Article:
News from NZ Police
A 21-year-old Hawke’s Bay woman is fighting for her life in hospital after the second serious boy racer crash in the region in two weeks.
The young woman was critically injured in a crash on the Te Mata-Mangateretere Rd on the outskirts of Havelock North about 1.50am on Saturday. She was one of four passengers in the car driven by her 22-year-old brother. The car lost control on a slight bend and smashed into a power pole.
Police have confirmed the car was travelling as part of a boy racer “chain” and was trying to pass another car when it crashed. Speed was a major factor. It also appears that only the driver of the car was wearing a seatbelt.
The injured woman is seriously ill in a coma in Hawke’s Bay Hospital’s intensive care unit. One of the passengers suffered moderate injuries, while the other two passengers and the driver escaped with only minor injuries.
Police are currently interviewing a number of young people who were in the drag chain on Friday night/Saturday morning.
The crash follows the death of Maree Shafer, 18, who died on February 19 when the car she was in crashed on Sandy Rd, Meeanee, during a high-speed race between boy racers.
Police are highly critical of the boy racers, who meet up in Napier every Friday night and form “trains” or “chains” of up to 50 cars. They often race each other, usually on rural roads or in industrial areas.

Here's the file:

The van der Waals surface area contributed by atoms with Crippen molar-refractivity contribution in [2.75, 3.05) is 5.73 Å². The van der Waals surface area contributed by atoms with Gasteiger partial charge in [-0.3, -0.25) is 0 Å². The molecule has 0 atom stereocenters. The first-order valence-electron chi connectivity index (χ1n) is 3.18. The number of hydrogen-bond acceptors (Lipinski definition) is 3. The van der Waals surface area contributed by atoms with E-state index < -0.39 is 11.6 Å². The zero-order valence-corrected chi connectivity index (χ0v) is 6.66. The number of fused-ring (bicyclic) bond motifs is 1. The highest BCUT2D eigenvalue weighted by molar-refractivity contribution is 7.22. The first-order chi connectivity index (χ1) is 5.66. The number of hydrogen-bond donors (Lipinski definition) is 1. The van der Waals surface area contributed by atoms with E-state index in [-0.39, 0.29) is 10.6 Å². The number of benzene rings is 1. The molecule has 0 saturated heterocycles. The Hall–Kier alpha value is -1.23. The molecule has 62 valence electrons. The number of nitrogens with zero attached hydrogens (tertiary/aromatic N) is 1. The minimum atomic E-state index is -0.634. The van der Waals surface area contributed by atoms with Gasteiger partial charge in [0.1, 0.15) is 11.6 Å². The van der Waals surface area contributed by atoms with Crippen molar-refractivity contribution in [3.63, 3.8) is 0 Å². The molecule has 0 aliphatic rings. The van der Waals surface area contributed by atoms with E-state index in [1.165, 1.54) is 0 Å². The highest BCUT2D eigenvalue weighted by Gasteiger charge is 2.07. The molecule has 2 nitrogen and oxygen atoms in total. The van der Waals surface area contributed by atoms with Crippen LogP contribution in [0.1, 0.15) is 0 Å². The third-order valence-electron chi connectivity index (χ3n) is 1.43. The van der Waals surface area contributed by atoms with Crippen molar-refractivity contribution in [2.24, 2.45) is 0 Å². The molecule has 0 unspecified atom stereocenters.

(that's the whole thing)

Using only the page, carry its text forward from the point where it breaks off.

Sergeant Clint Adamson said the boy racers were putting lives at risk – not just their own, but innocent members of the public who may get caught up in their antics.
“It’s time for these so-called car enthusiasts to take a long hard look at themselves and their driving behaviour. They are making extremely poor driving decisions that have a huge impact on everyone in their vehicle and on the roads.
“They need to take responsibility for their actions and realise that their version of having a good time is killing people,” Mr Adamson said.
Police were also concerned at the apparent lax attitude amongst boy racers to wearing seatbelts. In almost all boy racer crashes, seatbelts are never worn.
Mr Adamson said it was a no-brainer. “If you’re not wearing a seatbelt, you put your life at risk, especially in these types of situations. It’s a real concern that these young people are willing to risk their lives for a bit of fun and excitement.”
Police kept a keen eye on boy racer activity in the region, especially on a Friday night. Several Facebook pages such as Friday Drags HB are closely monitored.
Mr Adamson said the onus was on boy racers to stand up and take responsibility for their actions.
“This is the second serious crash involving boy racers in two weeks. One person is dead and another is fighting for her life. How many more people have to die for them to get the message?”